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A Trekkie and a Punk

Remembering Anton Yelchin’s excellent performance in ‘Green Room’

Broad Green Pictures
Broad Green Pictures

My favorite movie of Anton Yelchin’s is one I’m not sure I’ll be ready to rewatch anytime soon. That movie is Green Room, Jeremy Saulnier’s taut, taxing, brutally violent 2015 thriller about a punk band who are held hostage by a gang of neo-Nazis (and the man who plays their leader is, in a twisted bit of casting, none other than Patrick Stewart). This film was difficult enough to watch before its lead actor was killed in a freak accident on Sunday in Los Angeles, and something about watching it now feels incredibly morbid (if you’ve so much as seen the trailer, you can believe that nobody in this movie goes entirely unscathed). I’m not sure what will happen to Green Room or if this tragedy will affect its legacy. But Anton Yelchin was great in it.

Yelchin played Pat, the moody bassist of the fictitious Virginia hardcore band the Ain’t Rights. (When a guy interviewing the band mistakenly says they’re from D.C., Alia Shawkat’s character corrects him with perfect scene-kid snobbishness. “Actually we’re from Arlington.” An upstart punk band would totally brag about being from the hometown of Dischord Records; Saulnier knows his shit.) Of any of the band members, Pat is the one least comfortable with hitching his identity to the punk scene. In that radio interview, when each of the Ain’t Rights are asked to name their “desert island band,” the rest of them toss out the expected answers — Slayer, the Misfits — but Pat is enough of an individual to say he’s not really sure. He’s not out to impress anybody; he just wants to play some tunes. The Russian-born Yelchin captured Pat’s postadolescent indeterminacy with a lot of nuance and heart. Although the tone is quite different, Pat’s arc reminds me a bit of Jake, the protagonist in Richard Linklater’s Everybody Wants Some!! — just a normal dude trying on the trappings of different cliques and subcultures in an attempt to figure out who he actually is. Which, as he moved through action hits to indie flicks often within the span of a couple months (in 2013 he was in Star Trek: Into Darkness, Jim Jarmusch’s vampire movie Only Lovers Left Alive, and The Smurfs 2), seems like an apt way to describe Yelchin’s career, too.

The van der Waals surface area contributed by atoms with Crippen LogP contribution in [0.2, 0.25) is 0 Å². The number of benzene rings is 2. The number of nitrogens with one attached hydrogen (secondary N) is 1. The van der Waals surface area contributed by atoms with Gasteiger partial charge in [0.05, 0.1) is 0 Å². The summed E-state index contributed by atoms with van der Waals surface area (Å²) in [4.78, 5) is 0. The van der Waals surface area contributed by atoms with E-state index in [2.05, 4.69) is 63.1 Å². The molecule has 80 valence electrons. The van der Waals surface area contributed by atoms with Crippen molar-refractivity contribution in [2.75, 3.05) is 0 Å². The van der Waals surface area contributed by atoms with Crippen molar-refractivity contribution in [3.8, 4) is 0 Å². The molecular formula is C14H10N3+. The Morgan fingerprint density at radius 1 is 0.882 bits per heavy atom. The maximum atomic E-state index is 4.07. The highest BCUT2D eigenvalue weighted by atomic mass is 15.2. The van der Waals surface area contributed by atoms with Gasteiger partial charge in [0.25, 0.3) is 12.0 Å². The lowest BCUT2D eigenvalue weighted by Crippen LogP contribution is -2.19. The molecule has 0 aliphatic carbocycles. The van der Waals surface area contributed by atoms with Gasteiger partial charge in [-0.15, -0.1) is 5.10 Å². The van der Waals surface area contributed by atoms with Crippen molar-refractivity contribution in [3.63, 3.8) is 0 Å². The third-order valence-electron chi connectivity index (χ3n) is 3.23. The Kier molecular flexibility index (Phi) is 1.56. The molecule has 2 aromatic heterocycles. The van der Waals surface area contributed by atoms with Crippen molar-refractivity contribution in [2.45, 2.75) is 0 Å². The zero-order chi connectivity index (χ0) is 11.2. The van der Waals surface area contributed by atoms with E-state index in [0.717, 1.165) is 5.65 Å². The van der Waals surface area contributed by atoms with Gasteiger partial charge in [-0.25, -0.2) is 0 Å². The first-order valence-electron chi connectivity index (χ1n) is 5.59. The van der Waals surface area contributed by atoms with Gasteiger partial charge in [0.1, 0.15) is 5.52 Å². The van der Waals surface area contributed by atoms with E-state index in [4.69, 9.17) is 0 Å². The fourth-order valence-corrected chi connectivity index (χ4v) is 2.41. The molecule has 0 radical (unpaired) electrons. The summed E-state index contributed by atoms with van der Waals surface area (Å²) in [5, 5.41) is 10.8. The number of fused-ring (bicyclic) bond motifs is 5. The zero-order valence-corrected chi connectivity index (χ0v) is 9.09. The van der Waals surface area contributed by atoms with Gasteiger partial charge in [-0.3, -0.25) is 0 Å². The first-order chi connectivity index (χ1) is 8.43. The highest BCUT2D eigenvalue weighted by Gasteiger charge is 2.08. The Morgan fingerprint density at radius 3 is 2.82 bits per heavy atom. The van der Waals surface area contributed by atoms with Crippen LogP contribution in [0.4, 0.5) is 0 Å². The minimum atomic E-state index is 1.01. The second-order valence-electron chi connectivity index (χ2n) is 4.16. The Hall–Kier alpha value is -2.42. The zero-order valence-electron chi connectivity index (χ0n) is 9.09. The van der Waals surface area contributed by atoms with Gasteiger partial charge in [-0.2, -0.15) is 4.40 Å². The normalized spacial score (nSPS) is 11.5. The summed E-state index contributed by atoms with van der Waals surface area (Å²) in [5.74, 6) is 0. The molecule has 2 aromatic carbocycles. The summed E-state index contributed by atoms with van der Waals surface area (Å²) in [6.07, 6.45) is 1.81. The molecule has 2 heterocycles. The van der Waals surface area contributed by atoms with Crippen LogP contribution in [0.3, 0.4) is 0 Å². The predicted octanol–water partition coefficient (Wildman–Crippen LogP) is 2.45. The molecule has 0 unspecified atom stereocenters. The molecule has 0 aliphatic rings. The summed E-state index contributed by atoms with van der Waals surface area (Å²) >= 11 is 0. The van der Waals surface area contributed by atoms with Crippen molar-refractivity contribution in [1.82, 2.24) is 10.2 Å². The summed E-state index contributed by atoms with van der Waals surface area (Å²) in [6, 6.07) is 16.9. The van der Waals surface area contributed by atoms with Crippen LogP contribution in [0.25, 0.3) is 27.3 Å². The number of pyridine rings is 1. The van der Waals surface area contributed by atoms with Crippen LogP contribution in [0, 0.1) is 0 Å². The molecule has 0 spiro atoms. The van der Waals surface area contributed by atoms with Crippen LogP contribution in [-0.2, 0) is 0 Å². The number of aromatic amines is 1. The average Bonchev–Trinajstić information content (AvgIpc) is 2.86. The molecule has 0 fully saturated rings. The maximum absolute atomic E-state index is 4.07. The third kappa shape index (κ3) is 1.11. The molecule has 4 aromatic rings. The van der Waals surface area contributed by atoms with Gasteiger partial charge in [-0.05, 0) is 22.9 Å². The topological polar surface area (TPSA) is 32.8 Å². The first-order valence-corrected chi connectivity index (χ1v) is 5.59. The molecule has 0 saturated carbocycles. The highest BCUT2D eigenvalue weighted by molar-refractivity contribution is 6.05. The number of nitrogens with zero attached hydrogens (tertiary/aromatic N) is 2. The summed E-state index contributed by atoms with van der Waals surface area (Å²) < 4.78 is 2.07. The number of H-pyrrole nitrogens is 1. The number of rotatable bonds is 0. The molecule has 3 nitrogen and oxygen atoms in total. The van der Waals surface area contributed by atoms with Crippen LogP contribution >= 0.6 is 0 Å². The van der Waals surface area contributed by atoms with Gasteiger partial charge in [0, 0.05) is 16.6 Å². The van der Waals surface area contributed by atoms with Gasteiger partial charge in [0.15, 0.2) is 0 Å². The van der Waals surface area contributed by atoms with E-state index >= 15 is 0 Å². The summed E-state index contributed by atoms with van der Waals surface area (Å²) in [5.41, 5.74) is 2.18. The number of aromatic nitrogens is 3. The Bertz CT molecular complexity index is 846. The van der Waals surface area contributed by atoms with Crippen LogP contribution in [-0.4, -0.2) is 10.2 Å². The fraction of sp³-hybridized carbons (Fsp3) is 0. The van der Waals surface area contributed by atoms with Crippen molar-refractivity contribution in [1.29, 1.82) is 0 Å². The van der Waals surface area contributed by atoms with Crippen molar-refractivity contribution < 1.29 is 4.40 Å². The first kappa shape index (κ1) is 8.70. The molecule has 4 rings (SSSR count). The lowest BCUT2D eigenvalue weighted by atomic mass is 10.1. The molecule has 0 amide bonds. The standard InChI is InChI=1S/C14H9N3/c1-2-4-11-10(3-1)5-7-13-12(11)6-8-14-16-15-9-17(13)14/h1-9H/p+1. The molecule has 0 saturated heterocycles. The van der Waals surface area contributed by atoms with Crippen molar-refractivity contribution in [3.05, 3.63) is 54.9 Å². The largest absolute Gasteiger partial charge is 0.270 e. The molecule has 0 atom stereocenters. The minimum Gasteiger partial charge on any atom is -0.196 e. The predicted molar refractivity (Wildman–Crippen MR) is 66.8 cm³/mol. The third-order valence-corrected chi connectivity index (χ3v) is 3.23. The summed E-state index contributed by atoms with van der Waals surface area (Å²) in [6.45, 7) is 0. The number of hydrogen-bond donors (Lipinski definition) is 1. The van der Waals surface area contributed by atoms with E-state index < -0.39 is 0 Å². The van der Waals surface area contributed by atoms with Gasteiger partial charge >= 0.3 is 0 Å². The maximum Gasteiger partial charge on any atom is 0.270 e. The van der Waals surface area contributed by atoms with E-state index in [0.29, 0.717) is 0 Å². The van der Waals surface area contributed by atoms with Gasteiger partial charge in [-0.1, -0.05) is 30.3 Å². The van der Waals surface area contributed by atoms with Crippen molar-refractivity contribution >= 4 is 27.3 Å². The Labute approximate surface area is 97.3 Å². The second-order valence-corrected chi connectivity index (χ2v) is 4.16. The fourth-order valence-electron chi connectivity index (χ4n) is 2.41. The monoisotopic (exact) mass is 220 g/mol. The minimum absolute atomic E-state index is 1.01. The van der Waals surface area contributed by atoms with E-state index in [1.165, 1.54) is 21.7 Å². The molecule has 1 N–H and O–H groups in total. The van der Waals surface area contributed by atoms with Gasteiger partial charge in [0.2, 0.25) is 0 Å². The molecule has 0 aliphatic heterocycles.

In Green Room, though, a series of violent events forces Pat to grow up in a hurry; under the gun (literally), he must figure out who he is, what he stands for, and how much he’ll do to stay alive. He conveys both sensitivity and a learned toughness — the great horror of the film is that we know we must watch the Everyman become a killer himself to survive. Without spoiling too much, I’ll say that Yelchin showed the tension between these two dynamics brilliantly in an unexpected plot twist that is equal parts Jean Yanne in Godard’s Weekend and Martin Sheen in Apocalypse Now.

An actor like Yelchin, who’d worked consistently since 2001 and frenetically in the last few years, didn’t really need to make a movie like Green Room. With a recurring role as Chekov in J.J. Abrams’s Star Trek reboot (he will appear in the third of the series, Star Trek Beyond, which is slated for release next month), he certainly could have stuck to blockbusters, or at least to less grueling projects. But Green Room was a typical, atypical choice for him; he seemed to have a range and a sense of curiosity all too rare for an actor of his generation. By sheer coincidence, Stewart’s presence in Green Room serves as a reminder that it takes a particularly talented actor to be believable as both a Trekkie and a punk. We just lost one of them way too soon.